It says so in the opening paragraph, and the word “everyone” is underlined and written in bold for emphasis.
“It is a privilege to be part of the National Football League,” it reads. “Everyone who is part of the league must refrain from ‘conduct detrimental to the integrity of and public confidence in’ the NFL. This includes owners, coaches, players, other team employees, game officials, and employees of the league office, NFL Films, NFL Network, or any other NFL business.”
Team owners like Kraft are held to an even “higher standard,” according to the policy.
“Ownership and club or league management have traditionally been held to a higher standard and will be subject to more significant discipline when violations of the Personal Conduct Policy occur,” it says.
At least one NFL team owner has been sanctioned for violating the conduct policy. Indianapolis Colts owner Jim Irsay was fined $500,000 and suspended for six games after he pleaded guilty in 2014 to driving while intoxicated.
NBC News reached out to the NFL to find out if it is reviewing whether Kraft ran afoul of league policy but did not immediately hear back.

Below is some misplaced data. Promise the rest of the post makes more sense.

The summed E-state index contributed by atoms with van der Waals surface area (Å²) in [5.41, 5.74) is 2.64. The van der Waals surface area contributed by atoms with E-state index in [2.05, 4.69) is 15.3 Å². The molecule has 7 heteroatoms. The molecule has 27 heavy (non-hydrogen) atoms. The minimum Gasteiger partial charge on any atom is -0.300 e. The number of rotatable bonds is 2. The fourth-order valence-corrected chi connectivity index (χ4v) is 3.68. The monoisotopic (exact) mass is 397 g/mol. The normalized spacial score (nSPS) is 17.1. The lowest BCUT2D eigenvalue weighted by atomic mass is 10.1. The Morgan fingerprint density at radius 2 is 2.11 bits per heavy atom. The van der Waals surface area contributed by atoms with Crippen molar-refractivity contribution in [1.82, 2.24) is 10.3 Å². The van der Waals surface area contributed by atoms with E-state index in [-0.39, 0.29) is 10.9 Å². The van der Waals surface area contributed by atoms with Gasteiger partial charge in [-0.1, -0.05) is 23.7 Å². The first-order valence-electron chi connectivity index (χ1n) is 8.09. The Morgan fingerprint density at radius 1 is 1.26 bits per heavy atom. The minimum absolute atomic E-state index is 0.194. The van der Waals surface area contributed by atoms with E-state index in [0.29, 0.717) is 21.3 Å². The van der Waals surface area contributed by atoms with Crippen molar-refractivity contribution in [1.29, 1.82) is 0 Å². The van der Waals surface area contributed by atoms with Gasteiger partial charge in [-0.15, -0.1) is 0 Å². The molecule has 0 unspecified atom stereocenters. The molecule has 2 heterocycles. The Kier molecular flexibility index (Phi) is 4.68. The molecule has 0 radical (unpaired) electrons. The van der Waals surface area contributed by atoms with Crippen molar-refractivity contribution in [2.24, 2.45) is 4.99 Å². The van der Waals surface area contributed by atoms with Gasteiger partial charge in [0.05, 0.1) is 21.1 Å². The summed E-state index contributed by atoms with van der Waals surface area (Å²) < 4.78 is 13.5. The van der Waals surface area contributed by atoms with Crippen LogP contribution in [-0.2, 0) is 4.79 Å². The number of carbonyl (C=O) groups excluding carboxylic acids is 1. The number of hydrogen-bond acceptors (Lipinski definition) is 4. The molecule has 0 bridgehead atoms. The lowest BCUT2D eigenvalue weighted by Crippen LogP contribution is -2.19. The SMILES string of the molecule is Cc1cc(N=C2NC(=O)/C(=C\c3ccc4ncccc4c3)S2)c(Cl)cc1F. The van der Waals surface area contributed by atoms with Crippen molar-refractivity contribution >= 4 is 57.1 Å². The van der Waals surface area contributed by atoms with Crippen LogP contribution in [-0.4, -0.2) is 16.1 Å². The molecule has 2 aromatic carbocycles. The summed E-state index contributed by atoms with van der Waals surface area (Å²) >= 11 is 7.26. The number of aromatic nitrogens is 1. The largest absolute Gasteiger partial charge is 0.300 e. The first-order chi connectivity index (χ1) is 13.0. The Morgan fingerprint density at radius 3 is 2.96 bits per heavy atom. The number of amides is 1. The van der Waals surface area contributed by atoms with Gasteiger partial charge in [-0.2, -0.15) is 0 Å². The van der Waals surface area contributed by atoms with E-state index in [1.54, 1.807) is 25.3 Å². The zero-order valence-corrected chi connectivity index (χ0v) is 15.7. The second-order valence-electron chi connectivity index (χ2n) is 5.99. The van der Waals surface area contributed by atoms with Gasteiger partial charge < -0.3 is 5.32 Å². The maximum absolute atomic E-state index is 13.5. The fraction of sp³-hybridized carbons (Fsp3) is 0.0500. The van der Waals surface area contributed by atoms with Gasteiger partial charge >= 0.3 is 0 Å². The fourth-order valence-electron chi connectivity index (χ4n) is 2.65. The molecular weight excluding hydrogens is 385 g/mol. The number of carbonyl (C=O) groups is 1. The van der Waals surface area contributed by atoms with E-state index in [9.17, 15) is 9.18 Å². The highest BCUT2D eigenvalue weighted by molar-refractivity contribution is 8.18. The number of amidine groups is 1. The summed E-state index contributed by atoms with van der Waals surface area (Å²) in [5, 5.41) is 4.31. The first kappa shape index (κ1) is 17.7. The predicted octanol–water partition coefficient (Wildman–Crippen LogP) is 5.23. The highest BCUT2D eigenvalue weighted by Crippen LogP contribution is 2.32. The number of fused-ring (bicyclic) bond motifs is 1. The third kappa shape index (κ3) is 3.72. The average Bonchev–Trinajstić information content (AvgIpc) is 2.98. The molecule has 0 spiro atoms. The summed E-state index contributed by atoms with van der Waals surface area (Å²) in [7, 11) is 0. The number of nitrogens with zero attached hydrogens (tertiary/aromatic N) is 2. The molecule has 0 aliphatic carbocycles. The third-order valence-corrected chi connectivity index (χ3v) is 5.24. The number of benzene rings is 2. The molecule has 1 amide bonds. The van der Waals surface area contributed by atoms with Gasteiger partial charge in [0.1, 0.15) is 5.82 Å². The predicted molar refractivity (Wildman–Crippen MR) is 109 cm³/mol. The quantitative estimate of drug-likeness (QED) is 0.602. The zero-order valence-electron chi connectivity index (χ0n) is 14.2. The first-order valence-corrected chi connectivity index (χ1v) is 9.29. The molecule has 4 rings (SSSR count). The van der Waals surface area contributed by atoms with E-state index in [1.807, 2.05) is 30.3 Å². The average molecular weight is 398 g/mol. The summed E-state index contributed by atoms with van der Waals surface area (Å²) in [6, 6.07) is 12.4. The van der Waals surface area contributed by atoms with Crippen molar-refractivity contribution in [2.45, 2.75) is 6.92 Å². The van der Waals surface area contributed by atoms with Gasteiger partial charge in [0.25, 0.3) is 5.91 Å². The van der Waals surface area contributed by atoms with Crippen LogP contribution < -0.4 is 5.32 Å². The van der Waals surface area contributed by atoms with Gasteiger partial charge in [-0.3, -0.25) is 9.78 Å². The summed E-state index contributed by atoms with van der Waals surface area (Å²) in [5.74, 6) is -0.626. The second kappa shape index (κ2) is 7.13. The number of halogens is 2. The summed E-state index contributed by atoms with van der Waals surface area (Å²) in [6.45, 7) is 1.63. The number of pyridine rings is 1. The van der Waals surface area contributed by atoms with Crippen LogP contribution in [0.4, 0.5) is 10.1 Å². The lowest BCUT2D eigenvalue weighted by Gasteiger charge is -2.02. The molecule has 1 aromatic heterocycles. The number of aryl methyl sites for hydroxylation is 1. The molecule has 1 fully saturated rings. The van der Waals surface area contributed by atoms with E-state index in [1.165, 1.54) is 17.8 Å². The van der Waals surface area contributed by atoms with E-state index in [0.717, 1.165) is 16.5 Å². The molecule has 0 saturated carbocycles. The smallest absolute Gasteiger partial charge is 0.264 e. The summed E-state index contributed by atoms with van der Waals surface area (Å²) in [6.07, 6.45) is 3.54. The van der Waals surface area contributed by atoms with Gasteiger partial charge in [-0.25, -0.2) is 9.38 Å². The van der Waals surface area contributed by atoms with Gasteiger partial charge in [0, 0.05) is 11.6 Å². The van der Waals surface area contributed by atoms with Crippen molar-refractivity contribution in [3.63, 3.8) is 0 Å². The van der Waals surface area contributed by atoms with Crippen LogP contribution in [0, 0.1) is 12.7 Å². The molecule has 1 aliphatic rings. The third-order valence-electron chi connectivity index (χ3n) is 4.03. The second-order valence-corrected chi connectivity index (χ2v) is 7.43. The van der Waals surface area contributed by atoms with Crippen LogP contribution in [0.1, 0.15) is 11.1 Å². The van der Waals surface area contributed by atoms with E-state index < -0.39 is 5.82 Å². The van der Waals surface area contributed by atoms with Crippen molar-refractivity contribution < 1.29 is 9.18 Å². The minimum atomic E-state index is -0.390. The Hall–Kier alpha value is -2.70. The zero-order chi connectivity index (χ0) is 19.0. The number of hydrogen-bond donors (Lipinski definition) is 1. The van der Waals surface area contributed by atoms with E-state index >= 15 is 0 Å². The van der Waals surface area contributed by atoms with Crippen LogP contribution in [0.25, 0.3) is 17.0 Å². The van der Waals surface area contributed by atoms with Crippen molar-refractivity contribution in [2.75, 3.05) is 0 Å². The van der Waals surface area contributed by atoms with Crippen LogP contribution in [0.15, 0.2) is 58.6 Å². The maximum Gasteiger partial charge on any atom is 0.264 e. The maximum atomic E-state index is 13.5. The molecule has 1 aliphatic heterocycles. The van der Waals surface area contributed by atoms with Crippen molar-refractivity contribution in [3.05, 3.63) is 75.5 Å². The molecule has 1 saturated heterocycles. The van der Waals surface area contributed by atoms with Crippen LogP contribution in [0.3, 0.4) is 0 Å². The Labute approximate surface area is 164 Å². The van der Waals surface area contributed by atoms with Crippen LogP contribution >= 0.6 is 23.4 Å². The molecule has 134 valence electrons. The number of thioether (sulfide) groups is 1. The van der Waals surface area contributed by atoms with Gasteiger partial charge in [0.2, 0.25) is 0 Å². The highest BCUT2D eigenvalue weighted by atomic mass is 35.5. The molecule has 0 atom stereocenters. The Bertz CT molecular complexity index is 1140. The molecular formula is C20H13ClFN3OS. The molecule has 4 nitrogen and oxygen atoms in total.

The league issued a statement Friday saying, “The NFL is aware of the ongoing law enforcement matter and will continue to monitor developments.”
Kraft, 77, whose team won the Super Bowl earlier this month, was one of at least 25 people arrested Friday as part of a monthslong human trafficking investigation that police say spanned from China to Florida.
Police say the Patriots owner is facing misdemeanor charges on two counts of solicitation at the Orchids of Asia Day Spa in Jupiter, Florida. Kraft is not charged with human trafficking. An attorney for the spa’s owner declined to comment Friday.
Kraft’s spokesperson has categorically denied he “engaged in any illegal activity.”
Corky Siemaszko is a senior writer at NBC News Digital.